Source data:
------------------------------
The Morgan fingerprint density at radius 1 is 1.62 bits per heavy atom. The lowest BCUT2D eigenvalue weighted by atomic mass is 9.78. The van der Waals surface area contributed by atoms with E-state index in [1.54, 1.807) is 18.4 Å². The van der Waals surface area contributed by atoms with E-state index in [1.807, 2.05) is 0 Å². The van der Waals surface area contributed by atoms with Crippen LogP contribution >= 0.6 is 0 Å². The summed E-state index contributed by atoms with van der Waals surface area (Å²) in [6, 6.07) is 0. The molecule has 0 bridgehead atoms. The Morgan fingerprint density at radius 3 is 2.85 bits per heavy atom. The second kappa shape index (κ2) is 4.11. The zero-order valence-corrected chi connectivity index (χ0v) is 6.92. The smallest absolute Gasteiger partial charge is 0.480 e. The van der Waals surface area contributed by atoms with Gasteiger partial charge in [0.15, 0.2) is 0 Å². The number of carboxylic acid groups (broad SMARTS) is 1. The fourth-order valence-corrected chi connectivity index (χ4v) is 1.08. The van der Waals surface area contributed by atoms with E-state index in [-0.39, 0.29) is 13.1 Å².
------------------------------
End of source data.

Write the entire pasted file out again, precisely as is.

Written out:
The Morgan fingerprint density at radius 1 is 1.62 bits per heavy atom. The lowest BCUT2D eigenvalue weighted by atomic mass is 9.78. The van der Waals surface area contributed by atoms with E-state index in [1.54, 1.807) is 18.4 Å². The van der Waals surface area contributed by atoms with E-state index in [1.807, 2.05) is 0 Å². The van der Waals surface area contributed by atoms with Crippen LogP contribution >= 0.6 is 0 Å². The summed E-state index contributed by atoms with van der Waals surface area (Å²) in [6, 6.07) is 0. The molecule has 0 bridgehead atoms. The Morgan fingerprint density at radius 3 is 2.85 bits per heavy atom. The second kappa shape index (κ2) is 4.11. The zero-order valence-corrected chi connectivity index (χ0v) is 6.92. The smallest absolute Gasteiger partial charge is 0.480 e. The van der Waals surface area contributed by atoms with Gasteiger partial charge in [0.15, 0.2) is 0 Å². The number of carboxylic acid groups (broad SMARTS) is 1. The fourth-order valence-corrected chi connectivity index (χ4v) is 1.08. The van der Waals surface area contributed by atoms with E-state index in [-0.39, 0.29) is 13.1 Å².